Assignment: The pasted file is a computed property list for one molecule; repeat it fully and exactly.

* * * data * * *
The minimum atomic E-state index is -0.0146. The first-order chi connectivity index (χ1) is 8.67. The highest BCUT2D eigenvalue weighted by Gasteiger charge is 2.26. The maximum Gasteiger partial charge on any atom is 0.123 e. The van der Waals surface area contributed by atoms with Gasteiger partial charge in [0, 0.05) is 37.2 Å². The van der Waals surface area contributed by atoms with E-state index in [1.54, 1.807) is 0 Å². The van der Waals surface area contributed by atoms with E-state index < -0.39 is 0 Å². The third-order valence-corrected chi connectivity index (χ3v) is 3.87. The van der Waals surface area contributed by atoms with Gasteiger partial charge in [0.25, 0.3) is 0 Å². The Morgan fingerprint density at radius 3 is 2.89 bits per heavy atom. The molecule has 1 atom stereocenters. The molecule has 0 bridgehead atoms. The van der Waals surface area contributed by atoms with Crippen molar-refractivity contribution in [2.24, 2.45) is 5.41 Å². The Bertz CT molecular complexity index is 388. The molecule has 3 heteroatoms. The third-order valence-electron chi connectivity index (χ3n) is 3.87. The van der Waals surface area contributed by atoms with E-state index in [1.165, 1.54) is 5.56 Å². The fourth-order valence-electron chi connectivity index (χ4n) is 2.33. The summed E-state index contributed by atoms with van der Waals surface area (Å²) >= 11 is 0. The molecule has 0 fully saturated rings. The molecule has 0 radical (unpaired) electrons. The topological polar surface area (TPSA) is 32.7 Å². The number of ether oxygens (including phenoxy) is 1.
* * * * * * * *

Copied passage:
The minimum atomic E-state index is -0.0146. The first-order chi connectivity index (χ1) is 8.67. The highest BCUT2D eigenvalue weighted by Gasteiger charge is 2.26. The maximum Gasteiger partial charge on any atom is 0.123 e. The van der Waals surface area contributed by atoms with Gasteiger partial charge in [0, 0.05) is 37.2 Å². The van der Waals surface area contributed by atoms with E-state index in [1.54, 1.807) is 0 Å². The van der Waals surface area contributed by atoms with E-state index < -0.39 is 0 Å². The third-order valence-corrected chi connectivity index (χ3v) is 3.87. The van der Waals surface area contributed by atoms with Gasteiger partial charge in [0.25, 0.3) is 0 Å². The Morgan fingerprint density at radius 3 is 2.89 bits per heavy atom. The molecule has 1 atom stereocenters. The molecule has 0 bridgehead atoms. The van der Waals surface area contributed by atoms with Crippen molar-refractivity contribution in [2.24, 2.45) is 5.41 Å². The Bertz CT molecular complexity index is 388. The molecule has 3 heteroatoms. The third-order valence-electron chi connectivity index (χ3n) is 3.87. The van der Waals surface area contributed by atoms with E-state index in [1.165, 1.54) is 5.56 Å². The fourth-order valence-electron chi connectivity index (χ4n) is 2.33. The summed E-state index contributed by atoms with van der Waals surface area (Å²) >= 11 is 0. The molecule has 0 fully saturated rings. The molecule has 0 radical (unpaired) electrons. The topological polar surface area (TPSA) is 32.7 Å². The number of ether oxygens (including phenoxy) is 1.